Google on Wednesday said it will limit the categories in audience targeting for election ads to age, gender, and general location such as postal ZIP codes across its platforms including Search, YouTube, and the Display network that support publishing partners.
The change aims to promote voter confidence in digital political advertising and restore trust in electoral processes worldwide.
Political advertisers can continue to contextually target ads to people who read online or watch a story related to the economy on television, for example.
This change aligns with Google’s approach to election ads with practices in media such as TV, radio, and print. It should result in election ads being more widely seen and available for public discussion. Some media such as direct mail will continue to be targeted more granularly.
While it will take time to implement the changes, Google initially will enforce the new approach in the United Kingdom within one week prior to the General Election, in the European Union by the end of the year, and in the rest of the world starting on January 6, 2020.
Findings from a report released this week from cybersecurity company CHEQ and the University of Baltimore found that online fake news now costs the global economy $78 billion annually.
The report, which analyzes the direct economic cost from fake news, suggest a loss of about $9 billion annually from health misinformation, $17 billion from financial misinformation, $9 billion in reputation management, $3 billion from platform safety efforts, and $400 million from fake political advertisements.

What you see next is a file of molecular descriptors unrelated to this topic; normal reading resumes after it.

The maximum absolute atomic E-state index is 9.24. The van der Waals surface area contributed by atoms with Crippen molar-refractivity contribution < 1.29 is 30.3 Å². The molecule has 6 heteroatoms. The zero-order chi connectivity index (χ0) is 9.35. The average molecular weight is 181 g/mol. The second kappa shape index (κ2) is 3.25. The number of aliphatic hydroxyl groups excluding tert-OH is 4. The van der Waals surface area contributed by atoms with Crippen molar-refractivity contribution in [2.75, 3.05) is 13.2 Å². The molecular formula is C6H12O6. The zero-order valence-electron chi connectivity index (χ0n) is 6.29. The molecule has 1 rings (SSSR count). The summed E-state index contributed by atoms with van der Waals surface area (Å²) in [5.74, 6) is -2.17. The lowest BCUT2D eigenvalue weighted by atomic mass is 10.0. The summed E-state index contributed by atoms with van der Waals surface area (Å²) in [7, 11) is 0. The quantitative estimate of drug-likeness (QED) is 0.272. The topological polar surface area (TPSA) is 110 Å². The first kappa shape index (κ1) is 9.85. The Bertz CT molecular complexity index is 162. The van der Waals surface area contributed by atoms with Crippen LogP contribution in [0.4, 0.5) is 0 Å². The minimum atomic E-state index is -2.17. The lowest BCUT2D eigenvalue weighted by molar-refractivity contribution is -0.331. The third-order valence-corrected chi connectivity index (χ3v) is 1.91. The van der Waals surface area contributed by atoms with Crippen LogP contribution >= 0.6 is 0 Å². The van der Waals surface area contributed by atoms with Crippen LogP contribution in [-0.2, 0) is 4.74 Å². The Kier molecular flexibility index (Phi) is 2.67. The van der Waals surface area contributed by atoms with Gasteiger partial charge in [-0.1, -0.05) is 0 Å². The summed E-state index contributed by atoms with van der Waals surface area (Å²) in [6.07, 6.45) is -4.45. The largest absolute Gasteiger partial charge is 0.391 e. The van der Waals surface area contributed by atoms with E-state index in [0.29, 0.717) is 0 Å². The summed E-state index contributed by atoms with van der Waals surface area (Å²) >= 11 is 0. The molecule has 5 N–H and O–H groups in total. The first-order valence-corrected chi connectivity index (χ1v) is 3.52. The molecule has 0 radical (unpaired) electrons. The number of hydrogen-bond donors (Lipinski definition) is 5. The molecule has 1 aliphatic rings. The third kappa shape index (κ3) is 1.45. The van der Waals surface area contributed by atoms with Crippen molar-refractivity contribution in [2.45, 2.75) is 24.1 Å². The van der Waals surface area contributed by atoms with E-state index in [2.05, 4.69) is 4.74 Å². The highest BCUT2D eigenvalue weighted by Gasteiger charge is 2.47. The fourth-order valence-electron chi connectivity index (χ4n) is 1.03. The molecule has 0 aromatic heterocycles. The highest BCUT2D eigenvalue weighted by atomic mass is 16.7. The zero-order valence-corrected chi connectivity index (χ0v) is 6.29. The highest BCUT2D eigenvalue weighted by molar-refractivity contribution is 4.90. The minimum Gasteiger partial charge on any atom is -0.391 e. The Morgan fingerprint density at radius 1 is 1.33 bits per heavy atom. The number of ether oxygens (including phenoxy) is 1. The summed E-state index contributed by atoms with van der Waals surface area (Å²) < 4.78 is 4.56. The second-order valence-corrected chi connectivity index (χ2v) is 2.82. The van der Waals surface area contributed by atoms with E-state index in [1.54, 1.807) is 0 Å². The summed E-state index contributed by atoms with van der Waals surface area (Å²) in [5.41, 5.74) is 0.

Brands will lose about $235 million this year from unknowingly running ads alongside fake news.
The policies are identical regardless of whether someone is running for an office or selling office furniture, per Google. The same ad policies apply.
It is against Google’s policies for any advertiser to make a false claim, whether a claim about the price of a chair or a claim that you can vote by text message, according to the post.
To clarify the policies, Google will add examples to show how the policies prohibit things like doctored and manipulated media, misleading claims about the census process, and ads or destinations that make demonstrably false claims that could significantly undermine participation or trust in an electoral or democratic process.
Google said it already offers an election advertising transparency report in India, the EU, and for federal U.S. election ads.
There are in-ad disclosures and a transparency report that show the actual content of the ads themselves, who paid for them, how much they spent, how many people saw them, and how they were targeted.